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The Effectiveness of Antipredator Secretions and Behavior of Selected Salamanders against Shrews
Edmund D. Brodie, Jr., Robert T. Nowak and William R. Harvey
Vol. 1979, No. 2 (May 18, 1979), pp. 270-274
Stable URL: http://www.jstor.org/stable/1443413
Page Count: 5
You can always find the topics here!Topics: Salamanders, Shrews, Predators, Secretion, Species, Experimentation, Herpetology, Animal mimicry, Animals, Food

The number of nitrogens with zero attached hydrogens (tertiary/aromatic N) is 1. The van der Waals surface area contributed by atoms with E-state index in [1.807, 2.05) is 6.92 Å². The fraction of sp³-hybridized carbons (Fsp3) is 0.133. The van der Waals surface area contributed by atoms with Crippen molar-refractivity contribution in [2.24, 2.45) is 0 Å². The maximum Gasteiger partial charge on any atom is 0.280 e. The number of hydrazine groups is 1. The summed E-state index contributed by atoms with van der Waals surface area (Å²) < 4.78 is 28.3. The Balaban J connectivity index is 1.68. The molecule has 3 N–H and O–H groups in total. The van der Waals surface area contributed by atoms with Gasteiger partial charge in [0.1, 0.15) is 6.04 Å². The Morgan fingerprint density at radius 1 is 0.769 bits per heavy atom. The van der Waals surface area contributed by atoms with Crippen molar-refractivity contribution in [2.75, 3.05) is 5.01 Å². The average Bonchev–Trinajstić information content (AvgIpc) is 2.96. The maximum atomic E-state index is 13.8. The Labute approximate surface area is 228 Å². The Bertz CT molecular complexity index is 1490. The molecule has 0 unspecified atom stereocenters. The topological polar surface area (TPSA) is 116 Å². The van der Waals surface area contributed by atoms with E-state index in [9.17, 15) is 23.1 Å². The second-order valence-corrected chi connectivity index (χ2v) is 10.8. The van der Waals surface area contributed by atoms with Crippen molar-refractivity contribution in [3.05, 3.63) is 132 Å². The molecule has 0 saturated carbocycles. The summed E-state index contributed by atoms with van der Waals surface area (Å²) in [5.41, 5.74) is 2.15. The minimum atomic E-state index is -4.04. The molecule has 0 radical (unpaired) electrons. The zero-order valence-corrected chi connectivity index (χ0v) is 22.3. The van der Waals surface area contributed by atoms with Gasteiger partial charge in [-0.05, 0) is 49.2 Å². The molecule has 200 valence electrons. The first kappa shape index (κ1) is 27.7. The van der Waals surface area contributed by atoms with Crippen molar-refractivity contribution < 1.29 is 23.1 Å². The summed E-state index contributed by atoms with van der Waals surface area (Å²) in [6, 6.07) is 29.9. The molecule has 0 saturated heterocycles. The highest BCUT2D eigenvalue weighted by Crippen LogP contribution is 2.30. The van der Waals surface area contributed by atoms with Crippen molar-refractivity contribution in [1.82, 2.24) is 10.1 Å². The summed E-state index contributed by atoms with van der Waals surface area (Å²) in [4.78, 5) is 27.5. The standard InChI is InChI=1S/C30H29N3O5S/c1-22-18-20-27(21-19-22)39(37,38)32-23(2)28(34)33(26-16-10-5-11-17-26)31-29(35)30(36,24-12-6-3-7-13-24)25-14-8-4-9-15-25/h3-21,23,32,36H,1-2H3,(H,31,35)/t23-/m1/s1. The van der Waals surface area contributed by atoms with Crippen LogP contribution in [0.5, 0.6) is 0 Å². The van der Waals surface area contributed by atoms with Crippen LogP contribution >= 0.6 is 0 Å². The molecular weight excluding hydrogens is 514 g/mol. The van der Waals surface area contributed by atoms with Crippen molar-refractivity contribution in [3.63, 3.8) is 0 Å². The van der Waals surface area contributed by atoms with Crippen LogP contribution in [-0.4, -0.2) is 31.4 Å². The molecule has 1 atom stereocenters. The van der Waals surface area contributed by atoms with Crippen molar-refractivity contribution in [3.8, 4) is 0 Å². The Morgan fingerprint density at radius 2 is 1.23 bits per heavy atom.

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A total of 520 salamanders of 7 species were offered to short-tailed shrews, Blarina brevicauda, to assess the antipredator value of salamander skin secretions. Desmognathus ochrophaeus were fully palatable. Eurycea bislineata, Plethodon cinereus, P. jordani from two populations, P. glutinosus, Ambystoma maculatum and Gyrinophilus porphyriticus survived significantly more often that D. ochrophaeus and are, therefore, considered to be distasteful to shrews. Shrews used significantly more time to kill noxious species than the palatable one. Each salamander species exhibited antipredator postures in response to approach and biting by the shrew. The postures of the noxious species always involved elevation and undulation or lashing of the tail. This activity places the tail dorsum and its concentration of granular glands in proximity to the attacking shrew. B. brevicauda exhibited behavior patterns (e.g., mouth pawing, squeaking and avoidance) confirming the noxiousness of the presumed distasteful salamanders after biting them.